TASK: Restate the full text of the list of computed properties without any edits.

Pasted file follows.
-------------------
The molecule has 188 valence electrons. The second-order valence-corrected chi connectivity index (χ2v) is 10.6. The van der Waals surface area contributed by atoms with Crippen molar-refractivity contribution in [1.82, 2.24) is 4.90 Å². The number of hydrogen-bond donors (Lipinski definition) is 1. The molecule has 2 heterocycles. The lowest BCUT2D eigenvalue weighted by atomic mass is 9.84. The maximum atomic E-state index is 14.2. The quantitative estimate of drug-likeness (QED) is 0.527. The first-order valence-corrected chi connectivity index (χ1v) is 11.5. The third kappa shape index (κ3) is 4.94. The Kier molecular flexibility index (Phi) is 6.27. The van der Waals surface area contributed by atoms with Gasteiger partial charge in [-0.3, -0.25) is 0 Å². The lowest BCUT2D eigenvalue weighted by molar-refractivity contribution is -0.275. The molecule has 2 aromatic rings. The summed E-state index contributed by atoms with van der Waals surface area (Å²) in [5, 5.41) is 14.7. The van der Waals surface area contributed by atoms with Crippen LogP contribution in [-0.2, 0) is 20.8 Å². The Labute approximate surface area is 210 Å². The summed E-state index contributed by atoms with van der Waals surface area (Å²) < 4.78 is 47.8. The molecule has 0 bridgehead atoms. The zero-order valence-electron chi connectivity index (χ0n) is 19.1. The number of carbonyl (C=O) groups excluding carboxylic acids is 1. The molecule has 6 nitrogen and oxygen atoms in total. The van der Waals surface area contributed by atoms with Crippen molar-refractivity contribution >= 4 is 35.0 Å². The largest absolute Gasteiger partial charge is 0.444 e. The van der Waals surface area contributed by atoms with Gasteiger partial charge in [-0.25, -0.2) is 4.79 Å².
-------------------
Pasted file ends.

The molecule has 188 valence electrons. The second-order valence-corrected chi connectivity index (χ2v) is 10.6. The van der Waals surface area contributed by atoms with Crippen molar-refractivity contribution in [1.82, 2.24) is 4.90 Å². The number of hydrogen-bond donors (Lipinski definition) is 1. The molecule has 2 heterocycles. The lowest BCUT2D eigenvalue weighted by atomic mass is 9.84. The maximum atomic E-state index is 14.2. The quantitative estimate of drug-likeness (QED) is 0.527. The first-order valence-corrected chi connectivity index (χ1v) is 11.5. The third kappa shape index (κ3) is 4.94. The Kier molecular flexibility index (Phi) is 6.27. The van der Waals surface area contributed by atoms with Gasteiger partial charge in [-0.3, -0.25) is 0 Å². The lowest BCUT2D eigenvalue weighted by molar-refractivity contribution is -0.275. The molecule has 2 aromatic rings. The summed E-state index contributed by atoms with van der Waals surface area (Å²) in [5, 5.41) is 14.7. The van der Waals surface area contributed by atoms with Crippen LogP contribution in [-0.2, 0) is 20.8 Å². The Labute approximate surface area is 210 Å². The summed E-state index contributed by atoms with van der Waals surface area (Å²) < 4.78 is 47.8. The molecule has 0 bridgehead atoms. The zero-order valence-electron chi connectivity index (χ0n) is 19.1. The number of carbonyl (C=O) groups excluding carboxylic acids is 1. The molecule has 6 nitrogen and oxygen atoms in total. The van der Waals surface area contributed by atoms with Crippen molar-refractivity contribution >= 4 is 35.0 Å². The largest absolute Gasteiger partial charge is 0.444 e. The van der Waals surface area contributed by atoms with Gasteiger partial charge in [-0.25, -0.2) is 4.79 Å².